A Case Study of Epidermolysis Bullosa
By: Laurie S. Longe
EB is a disorder in which painful blistering affects the skin. Non-scarring
forms may depend on the weather or temperature, and often appear on the
hands and feet. The scarring varieties consist of open sores and blisters
which can lead to disfigured, or mittened hands and feet, scar tissue in
the mouth, or infection in the digestive organs.
The Simplex form of EB is inherited as an autosomal dominant trait, while
both the Dystrophic illness and the Basement Membrane disorder are recessive
forms of the mutation. In EB Simplex, a mutation in a gene on chromosome
number five, which encodes keratin, is affected. In the Dystrophic illness,
the gene encoding collagen is affected. This results in difficulties in
connecting the dermis and epidermis. In the Basement Membrane disorder,
anchoring of the epidermis to the basement membrane by the protein epiligrin
is affected. Although all three types of EB discussed above have different
causes, their symptoms are similar; the diseases manifest themselves in
painful blisters and sores. Both the Dystrophic type and the Basement Membrane
disorder deal with anchoring of the skin layers due to lack of a specific
protein. Though the EB illnesses vary in genotype, the phenotype is similar.
In each case, a lack of proteins in the skin yield mutation. Perhaps it
is due to the lack of vital proteins in the skin layers which lead to the
intense blistering of the skin.
Because EB Simplex is a dominant trait, a parent with the affected gene
has a fifty percent chance of having a child with EB, regardless of sex
or birth order. In the recessive traits of EB, the child needs to inherit
an EB recessive gene from each parent in order to have the disease, (fifty
percent.) A child who inherits only one gene for recessive EB will be a
carrier for EB, (twenty-five percent.) The chance of EB carrier parents
having a normal child who is not an EB carrier is twenty-five percent. (This
is also regardless of sex or birth order.)
One in fifty thousand infants is born with EB. Gene therapy is a possibility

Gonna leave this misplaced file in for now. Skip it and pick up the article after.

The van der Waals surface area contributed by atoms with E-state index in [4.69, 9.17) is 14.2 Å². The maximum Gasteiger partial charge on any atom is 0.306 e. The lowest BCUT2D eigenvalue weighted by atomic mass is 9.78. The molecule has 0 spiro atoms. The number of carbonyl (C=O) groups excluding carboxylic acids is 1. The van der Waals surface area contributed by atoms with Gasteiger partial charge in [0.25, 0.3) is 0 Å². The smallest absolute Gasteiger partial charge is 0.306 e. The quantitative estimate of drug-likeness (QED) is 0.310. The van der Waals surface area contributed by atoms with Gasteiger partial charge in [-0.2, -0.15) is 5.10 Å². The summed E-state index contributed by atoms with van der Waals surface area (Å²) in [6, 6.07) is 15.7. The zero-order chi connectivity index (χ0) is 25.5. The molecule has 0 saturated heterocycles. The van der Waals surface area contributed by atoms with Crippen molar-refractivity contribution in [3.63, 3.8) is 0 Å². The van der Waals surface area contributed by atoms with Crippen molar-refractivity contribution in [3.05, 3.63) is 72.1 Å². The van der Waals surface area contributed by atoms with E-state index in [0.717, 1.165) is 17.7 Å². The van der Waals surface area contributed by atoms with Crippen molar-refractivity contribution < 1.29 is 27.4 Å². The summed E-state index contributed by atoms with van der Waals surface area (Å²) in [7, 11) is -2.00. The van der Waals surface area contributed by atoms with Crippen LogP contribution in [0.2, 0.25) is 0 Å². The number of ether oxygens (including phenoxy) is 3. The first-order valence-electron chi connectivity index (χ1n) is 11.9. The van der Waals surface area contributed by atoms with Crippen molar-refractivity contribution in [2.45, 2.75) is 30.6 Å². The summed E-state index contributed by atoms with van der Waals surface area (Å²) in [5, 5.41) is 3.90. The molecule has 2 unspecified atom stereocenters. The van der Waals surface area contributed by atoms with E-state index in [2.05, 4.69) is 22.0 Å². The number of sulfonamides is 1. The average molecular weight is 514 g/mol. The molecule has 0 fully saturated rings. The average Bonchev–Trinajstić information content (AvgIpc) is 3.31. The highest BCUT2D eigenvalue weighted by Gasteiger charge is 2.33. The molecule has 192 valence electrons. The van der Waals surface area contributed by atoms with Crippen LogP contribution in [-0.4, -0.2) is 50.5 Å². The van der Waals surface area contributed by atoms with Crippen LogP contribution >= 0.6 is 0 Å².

for EB patients who have the Simplex form of the virus. Keratinocytes can
grow in culture, accept foreign genes, and be grafted onto a person. This
is beneficial to EB Simplex patients because the mutation occurs in the
epidermis. In the Dystrophic and Basement Membrane forms of EB, tissue beneath
the epidermis is affected. In the Dystrophic form, the fibers anchoring
the dermis to the epidermis are affected. Due to the fact that connective
tissue and proteins beneath the epidermis are damaged, the act of simply
grafting them onto a person would not be affective for patients diagnosed
with these two types of EB.
Treatment for EB consists of minimizing infection due to open sores and
blisters, and replacement of lost fluid. Specially cushioned shoes should
be worn to minimize foot pain. Scar tissue may be surgically removed in
some cases. Pertaining to the Dystrophic illness, current research indicates
that EB patients manufacture high levels of collagenases. Injections of
collagen have led to decreased blistering in some cases. However, there
is no cure as of yet for EB. Many EB patients develop cancer, malnutrition,
and infections due to oral scar tissue and sores in the digestive system.
1.) Gedde-Dahl, T. Epidermolysis Bullosa: A Clinical, Genetic, and Epidemiological
Study. The John's Hopkins Press, MD; 1971.
2.) Lin, A. and Carter, D. Epidermolysis Bullosa: Basic and Clinical Aspects.
Springer-Verlag, NY; 1992.
3.) Priestley et. al. Epidermolysis Bullosa: A Comprehensive Review of
Classification, management, and Laboratory Studies.
DEBRA, Crowthorne, UK; 1990.
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